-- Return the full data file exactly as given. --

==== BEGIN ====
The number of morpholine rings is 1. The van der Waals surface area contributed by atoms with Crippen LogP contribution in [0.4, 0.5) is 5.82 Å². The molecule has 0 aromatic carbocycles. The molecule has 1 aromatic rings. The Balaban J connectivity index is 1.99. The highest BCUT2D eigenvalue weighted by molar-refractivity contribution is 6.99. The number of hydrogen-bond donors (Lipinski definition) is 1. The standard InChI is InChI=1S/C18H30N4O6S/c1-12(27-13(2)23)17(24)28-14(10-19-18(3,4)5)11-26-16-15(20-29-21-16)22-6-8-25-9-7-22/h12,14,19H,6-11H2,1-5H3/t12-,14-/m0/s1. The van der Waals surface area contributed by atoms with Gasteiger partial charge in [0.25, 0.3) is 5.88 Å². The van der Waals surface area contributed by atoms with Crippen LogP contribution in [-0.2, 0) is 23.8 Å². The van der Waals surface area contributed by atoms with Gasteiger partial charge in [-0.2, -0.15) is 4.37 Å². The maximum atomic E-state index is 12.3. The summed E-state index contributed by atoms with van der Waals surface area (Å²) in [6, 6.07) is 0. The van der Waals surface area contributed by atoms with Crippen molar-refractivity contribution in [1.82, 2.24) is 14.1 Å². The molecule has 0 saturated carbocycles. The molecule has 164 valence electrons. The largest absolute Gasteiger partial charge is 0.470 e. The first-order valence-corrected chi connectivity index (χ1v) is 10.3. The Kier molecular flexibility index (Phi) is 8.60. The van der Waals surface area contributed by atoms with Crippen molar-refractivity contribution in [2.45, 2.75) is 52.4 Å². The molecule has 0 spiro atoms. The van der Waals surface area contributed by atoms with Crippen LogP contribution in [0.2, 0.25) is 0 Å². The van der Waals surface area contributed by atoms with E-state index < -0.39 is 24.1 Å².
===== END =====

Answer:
The number of morpholine rings is 1. The van der Waals surface area contributed by atoms with Crippen LogP contribution in [0.4, 0.5) is 5.82 Å². The molecule has 0 aromatic carbocycles. The molecule has 1 aromatic rings. The Balaban J connectivity index is 1.99. The highest BCUT2D eigenvalue weighted by molar-refractivity contribution is 6.99. The number of hydrogen-bond donors (Lipinski definition) is 1. The standard InChI is InChI=1S/C18H30N4O6S/c1-12(27-13(2)23)17(24)28-14(10-19-18(3,4)5)11-26-16-15(20-29-21-16)22-6-8-25-9-7-22/h12,14,19H,6-11H2,1-5H3/t12-,14-/m0/s1. The van der Waals surface area contributed by atoms with Gasteiger partial charge in [0.25, 0.3) is 5.88 Å². The van der Waals surface area contributed by atoms with Crippen LogP contribution in [-0.2, 0) is 23.8 Å². The van der Waals surface area contributed by atoms with Gasteiger partial charge in [-0.2, -0.15) is 4.37 Å². The maximum atomic E-state index is 12.3. The summed E-state index contributed by atoms with van der Waals surface area (Å²) in [6, 6.07) is 0. The van der Waals surface area contributed by atoms with Crippen molar-refractivity contribution in [1.82, 2.24) is 14.1 Å². The molecule has 0 saturated carbocycles. The molecule has 164 valence electrons. The largest absolute Gasteiger partial charge is 0.470 e. The first-order valence-corrected chi connectivity index (χ1v) is 10.3. The Kier molecular flexibility index (Phi) is 8.60. The van der Waals surface area contributed by atoms with Crippen molar-refractivity contribution in [2.45, 2.75) is 52.4 Å². The molecule has 0 spiro atoms. The van der Waals surface area contributed by atoms with Crippen LogP contribution in [0.2, 0.25) is 0 Å². The van der Waals surface area contributed by atoms with E-state index < -0.39 is 24.1 Å².